“This Film Needed to Embody a Feminist Perspective”: Editor Kevin Klauber on Rita Moreno: Just a Girl Who Decided Go For It
Rita Moreno stands as one of the few entertainers to attain EGOT status. Mariem Pérez Riera intimate documentary on the West Side Story star the racism Moreno faced as a Puerto Rican immigrant with aplomb, featuring interviews other iconic entertainers such as Gloria Estefan, Whoopi Goldberg and Eva Longoria. Editor Kevin Klauber shares the importance of recontextualizing Moreno’s story through a feminist lens.
Filmmaker: How and why did you wind up being the editor of your film? What were the factors and attributes that led to your being hired for this job?
Klauber: I was contacted by Brent Miller after being recommended by a coworker of my wife, Christina. I then watched a rough assembly of the film and met with the director Mariem Pérez Riera to discuss the edit and her vision for the film. I shared my thoughts and we were definitely on the same page in terms of how we imagined the film feeling.
Filmmaker: In terms of advancing your film from its earliest assembly to your final cut, what were goals as an editor? What elements of the film did you want to enhance, or preserve, or tease out or totally reshape?
Klauber: From the beginning, I felt this film needed to embody a feminist perspective. I was most drawn to the element of recontextualizing old films featuring performances by Rita Moreno in order to highlight both the underlying reinforcement of stereotypes/racism present in the culture of the film’s creation, and the propagation and continuation of stereotypes. Then to have Rita’s unique perspective on how embodying those degrading depictions of “the other” actually caused her to see herself poorly for being Puerto Rican… this added a layer of depth that I found fascinating and wanted to explore cinematically. When it comes to how I wanted to reshape of the film structurally from the assembly I was working off of, I discovered early on the interesting dynamic between young Rita trapped playing stereotypes, and the vivacious self-actualized Rita Moreno of today. As Mariem and I reshaped the film, we discussed the need to balance the heaviness of Rita’s trials in her past with the invigorating energy of the vérité scenes of her present life, so that by the end we understand how her difficulties ultimately codified her inner strength.
Filmmaker: How did you achieve these goals? What types of editing techniques, or processes, or feedback screenings allowed this work to occur?
Klauber: The process for this film was wonderful. I was so lucky to have inherited the assembly edit made by Mariem, because it contained nearly everything I needed to reshape the point of view of the film to embody the feminist perspective of Rita Moreno. Mariem and I spent the first couple days watching the assembly and discussing major structural changes to the film, then I executed the large changes and began the process of moving through the edit reworking each scene. We arrived at a new cut within a couple of weeks and screened it for our producers, then proceeded to execute changes based on feedback.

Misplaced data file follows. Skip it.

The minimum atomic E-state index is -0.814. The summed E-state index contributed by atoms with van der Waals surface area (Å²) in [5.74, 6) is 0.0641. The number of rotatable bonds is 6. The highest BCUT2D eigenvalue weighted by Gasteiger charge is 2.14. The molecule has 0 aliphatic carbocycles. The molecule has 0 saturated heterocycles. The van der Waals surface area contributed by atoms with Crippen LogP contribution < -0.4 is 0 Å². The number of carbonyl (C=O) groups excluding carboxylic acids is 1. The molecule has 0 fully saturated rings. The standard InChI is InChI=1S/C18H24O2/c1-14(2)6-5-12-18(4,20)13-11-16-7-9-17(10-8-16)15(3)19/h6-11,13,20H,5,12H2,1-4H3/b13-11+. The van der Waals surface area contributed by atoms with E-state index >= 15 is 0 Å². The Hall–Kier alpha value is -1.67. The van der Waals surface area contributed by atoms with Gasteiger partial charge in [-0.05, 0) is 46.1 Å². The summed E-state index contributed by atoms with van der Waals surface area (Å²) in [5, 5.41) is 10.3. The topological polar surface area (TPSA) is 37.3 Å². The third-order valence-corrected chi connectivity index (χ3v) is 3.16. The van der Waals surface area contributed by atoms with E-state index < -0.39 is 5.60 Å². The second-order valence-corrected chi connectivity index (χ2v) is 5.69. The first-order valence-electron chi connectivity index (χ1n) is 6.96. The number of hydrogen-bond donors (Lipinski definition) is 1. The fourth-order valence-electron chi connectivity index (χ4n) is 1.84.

Filmmaker: As an editor, how did you come up in the business, and what influences have affected your work?
Klauber: I attended USC for film and focused on editing there, then got an internship at Morgan Neville’s company Tremolo Productions, where I eventually edited my first feature film Pearl Jam Twenty. From there I continued to edit feature documentaries/documentary series, and have been ever since. My editing work is most influenced by my background in theater, because documentary editing, at its core, is a writing process in which one must collaborate with other creatives in order to decide what’s happening in each scene, when, and how it’s happening. As an actor, the process of embodying a character can be incredibly useful for writing a documentary because it feels less like pupating a character when one attempts to operate from within a character’s desires.
Filmmaker: What editing system did you use, and why?
Klauber: I use Avid because I find it to be the most stable for long-form projects than any other nonlinear editing system on the market, however I have not yet edited anything in DaVinci Resolve.
Filmmaker: What was the most difficult scene to cut and why? And how did you do it?
Klauber: I’ve found that figuring out the first three to four minutes of any story is usually the hardest part, because it’s difficult to both introduce the audience to a world, and set the table narratively-speaking for what’s to come. Especially with this film, it took a lot of work of reading transcripts to find the right ideas for the first four minutes; to both set up the expectation of this being a story of Rita’s strength, while also surprising the audience with its honest examination of the imbalances of power imbued in the history of whose stories have been told in the history of cinema.
Filmmaker: What role did VFX work, or compositing, or other post-production techniques play in terms of the final edit?
Klauber: For the animated sequences, we had animatics made by the animation company, which we used until the final animations were completed.